July 2006, Kyrgyz communities unite to help children stay in school
Last year, 13 year old Askat was caught skipping school: “I worked in the fields, mowed the hay, and grazed the cattle. I want to help you and my sisters…” he explained to Aisha-apa, his grandmother, and a local group of village people who were waiting for him one day when he arrived home. Aisha-apa was especially distressed to learn that her grandson had missed at least a month of school, for she was once a very respected teacher in the village. She understood his reason, though, and was grateful for his sense of obligation and responsibility. Still, she desperately wanted to find a way to get him back into school, and thanks to others in her community who shared her desire and value for education, Askat is today a top student in his school.
Naryn Province, located in the Central Asian country of Kyrgyzstan, is not an easy place to live – it is isolated among the mountains and the harsh winter climate means that survival hinges on a productive spring and summer season of cattle herding and crop tending. For many, finding consistent work means migrating elsewhere, as Askat’s parents have done, leaving him and his sisters in the care of Aisha-apa, who has her own troubles. She is no longer able to work due to a devastating and debilitating accident. She collects a meager sum thanks to a disability and pension scheme, but it is certainly not enough for a family of four. Hence, the young but stoic Askat decided he must sacrifice his right to an education in order to help his family survive.
Askat’s choice is not unusual among the children Naryn Province, and when rates of school attendance began to fall several years ago, many took notice, including UNICEF. In 2002, UNICEF supported the launch of the Community Management of Education Project, a pilot programme aimed at helping local communities in this remote province boost their capacity to reach out and support the needs of children like Askat. “It was much more difficult at the beginning than one might think. It took us a long time to understand the aim of the project and the philosophy of reaching out. We first had to come to an understanding of our own roles in getting children back to school and then of how to impress upon families that poor school attendance was damaging to their children and their futures. We had to learn how to inspire others and get them to understand. We rejoiced over every little victory and finally managed to organize ourselves into a very solid and persuasive team united by a common goal,” recalls Satyndiev Mirbek, a teacher from Naryn Province.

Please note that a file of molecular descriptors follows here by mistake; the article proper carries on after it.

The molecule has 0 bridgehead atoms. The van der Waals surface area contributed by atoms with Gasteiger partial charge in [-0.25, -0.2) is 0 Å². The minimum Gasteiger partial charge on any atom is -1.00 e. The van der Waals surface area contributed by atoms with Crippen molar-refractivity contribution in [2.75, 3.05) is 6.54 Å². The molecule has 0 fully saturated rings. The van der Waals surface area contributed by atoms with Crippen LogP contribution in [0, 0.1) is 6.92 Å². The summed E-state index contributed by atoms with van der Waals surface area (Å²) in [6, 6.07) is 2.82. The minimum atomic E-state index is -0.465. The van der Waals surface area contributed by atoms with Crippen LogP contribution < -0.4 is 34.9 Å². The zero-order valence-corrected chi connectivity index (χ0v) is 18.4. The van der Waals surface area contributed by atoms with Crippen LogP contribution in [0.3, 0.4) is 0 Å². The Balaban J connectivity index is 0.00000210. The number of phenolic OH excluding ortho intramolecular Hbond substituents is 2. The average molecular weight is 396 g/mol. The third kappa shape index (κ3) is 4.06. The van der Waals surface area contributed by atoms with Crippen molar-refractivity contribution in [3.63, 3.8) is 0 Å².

The village education groups use hand drawn maps to track school attendance house-by-house. A red mark above a home on the map means that in that household, there is at least one child whose attendance at school is faltering. The group then visits these homes and considers ways in which they can assist: for some children this means finding appropriate school clothes; for others it can be rather complicated matters, including applying for a birth certificate or residency papers. For many families, like Askat’s, the group must even find a way to help balance school attendance with a work schedule.
“It did not take us long to talk to Aisha-apa and Askat – they did not need to be convinced that education is the most important right of a child and is critical for his future. After our visit, we wrote a collective letter of request to the local administration asking for more financial assistance for Aisha-apa, which was approved,” says Muhamidinov Sultan, a member of the village education group. While Askat still needs to work a bit to support the needs of the family, his grandmother makes sure that this does not interfere with his school schedule. By the end of that last summer, he actually overtook his peers in his studies and entered 7th form. His teachers were duly impressed by his regular attendance and his peers began to look up to him, electing Askat to serve on the School Parliament. Today he is also a member of the very same village education group that helped him to re-enter school.
Askat’s story is only one example of success: currently, the UNICEF-supported Community Management of Education Project reaches 80 per cent of Naryn Province and monitoring in 14 villages shows striking results – 100 per cent school attendance. There remains an issue of irregular attendance for some, which is why the education groups continue to find innovative ways of reaching out to communities and families. In one village, a group convinced a respected elder celebrated for his musical prowess to take teach music classes for school children; in another village, a local video salon was persuaded to shift from showing thrillers to playing more educational films and cartoons.
Local authorities and community leaders from a neighboring province, Batken, were so impressed that they are now working to organize their own project to get children back in school and help families to keep them there. It is early stages yet in Batken, but ultimately, if success continues as it has in Naryn and for children like Askat, maybe thousands more nationwide can finally realize their right to an education and forgo the assumption of adult responsibilities in the midst of their childhood.